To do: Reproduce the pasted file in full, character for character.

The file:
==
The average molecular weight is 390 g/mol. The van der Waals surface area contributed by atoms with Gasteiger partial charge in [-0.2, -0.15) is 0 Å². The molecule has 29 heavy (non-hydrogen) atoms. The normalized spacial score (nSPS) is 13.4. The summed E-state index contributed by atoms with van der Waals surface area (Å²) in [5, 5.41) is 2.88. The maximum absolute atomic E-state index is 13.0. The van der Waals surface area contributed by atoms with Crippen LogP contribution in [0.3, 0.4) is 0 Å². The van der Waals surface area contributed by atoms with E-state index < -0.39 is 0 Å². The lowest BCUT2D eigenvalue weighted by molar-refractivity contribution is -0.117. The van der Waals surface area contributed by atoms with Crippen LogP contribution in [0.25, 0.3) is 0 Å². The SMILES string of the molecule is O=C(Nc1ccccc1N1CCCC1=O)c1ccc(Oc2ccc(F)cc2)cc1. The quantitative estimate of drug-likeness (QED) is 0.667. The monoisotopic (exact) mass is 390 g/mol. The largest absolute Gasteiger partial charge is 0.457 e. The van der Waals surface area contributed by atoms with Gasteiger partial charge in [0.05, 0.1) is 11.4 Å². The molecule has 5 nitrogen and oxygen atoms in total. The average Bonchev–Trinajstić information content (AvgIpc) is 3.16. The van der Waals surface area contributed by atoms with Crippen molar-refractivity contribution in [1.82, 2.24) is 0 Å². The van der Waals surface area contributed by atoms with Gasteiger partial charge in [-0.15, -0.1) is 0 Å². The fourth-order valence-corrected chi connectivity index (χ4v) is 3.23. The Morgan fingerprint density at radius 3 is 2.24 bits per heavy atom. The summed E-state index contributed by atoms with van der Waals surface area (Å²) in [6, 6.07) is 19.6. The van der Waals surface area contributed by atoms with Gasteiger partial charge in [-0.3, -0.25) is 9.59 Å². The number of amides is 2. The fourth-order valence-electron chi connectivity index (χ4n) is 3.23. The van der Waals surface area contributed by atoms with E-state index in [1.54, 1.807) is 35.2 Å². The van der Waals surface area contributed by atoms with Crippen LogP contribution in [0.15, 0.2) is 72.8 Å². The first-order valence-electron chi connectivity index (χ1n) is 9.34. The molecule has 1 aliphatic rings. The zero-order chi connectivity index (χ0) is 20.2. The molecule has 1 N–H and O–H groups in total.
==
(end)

The average molecular weight is 390 g/mol. The van der Waals surface area contributed by atoms with Gasteiger partial charge in [-0.2, -0.15) is 0 Å². The molecule has 29 heavy (non-hydrogen) atoms. The normalized spacial score (nSPS) is 13.4. The summed E-state index contributed by atoms with van der Waals surface area (Å²) in [5, 5.41) is 2.88. The maximum absolute atomic E-state index is 13.0. The van der Waals surface area contributed by atoms with Crippen LogP contribution in [0.3, 0.4) is 0 Å². The van der Waals surface area contributed by atoms with E-state index < -0.39 is 0 Å². The lowest BCUT2D eigenvalue weighted by molar-refractivity contribution is -0.117. The van der Waals surface area contributed by atoms with Crippen LogP contribution in [0.25, 0.3) is 0 Å². The SMILES string of the molecule is O=C(Nc1ccccc1N1CCCC1=O)c1ccc(Oc2ccc(F)cc2)cc1. The quantitative estimate of drug-likeness (QED) is 0.667. The monoisotopic (exact) mass is 390 g/mol. The largest absolute Gasteiger partial charge is 0.457 e. The van der Waals surface area contributed by atoms with Gasteiger partial charge in [0.05, 0.1) is 11.4 Å². The molecule has 5 nitrogen and oxygen atoms in total. The average Bonchev–Trinajstić information content (AvgIpc) is 3.16. The van der Waals surface area contributed by atoms with Crippen molar-refractivity contribution in [1.82, 2.24) is 0 Å². The van der Waals surface area contributed by atoms with Gasteiger partial charge in [-0.15, -0.1) is 0 Å². The fourth-order valence-corrected chi connectivity index (χ4v) is 3.23. The Morgan fingerprint density at radius 3 is 2.24 bits per heavy atom. The summed E-state index contributed by atoms with van der Waals surface area (Å²) in [6, 6.07) is 19.6. The van der Waals surface area contributed by atoms with Gasteiger partial charge in [-0.3, -0.25) is 9.59 Å². The number of amides is 2. The fourth-order valence-electron chi connectivity index (χ4n) is 3.23. The van der Waals surface area contributed by atoms with E-state index in [1.54, 1.807) is 35.2 Å². The van der Waals surface area contributed by atoms with Crippen LogP contribution in [0.15, 0.2) is 72.8 Å². The first-order valence-electron chi connectivity index (χ1n) is 9.34. The molecule has 1 aliphatic rings. The zero-order chi connectivity index (χ0) is 20.2. The molecule has 1 N–H and O–H groups in total.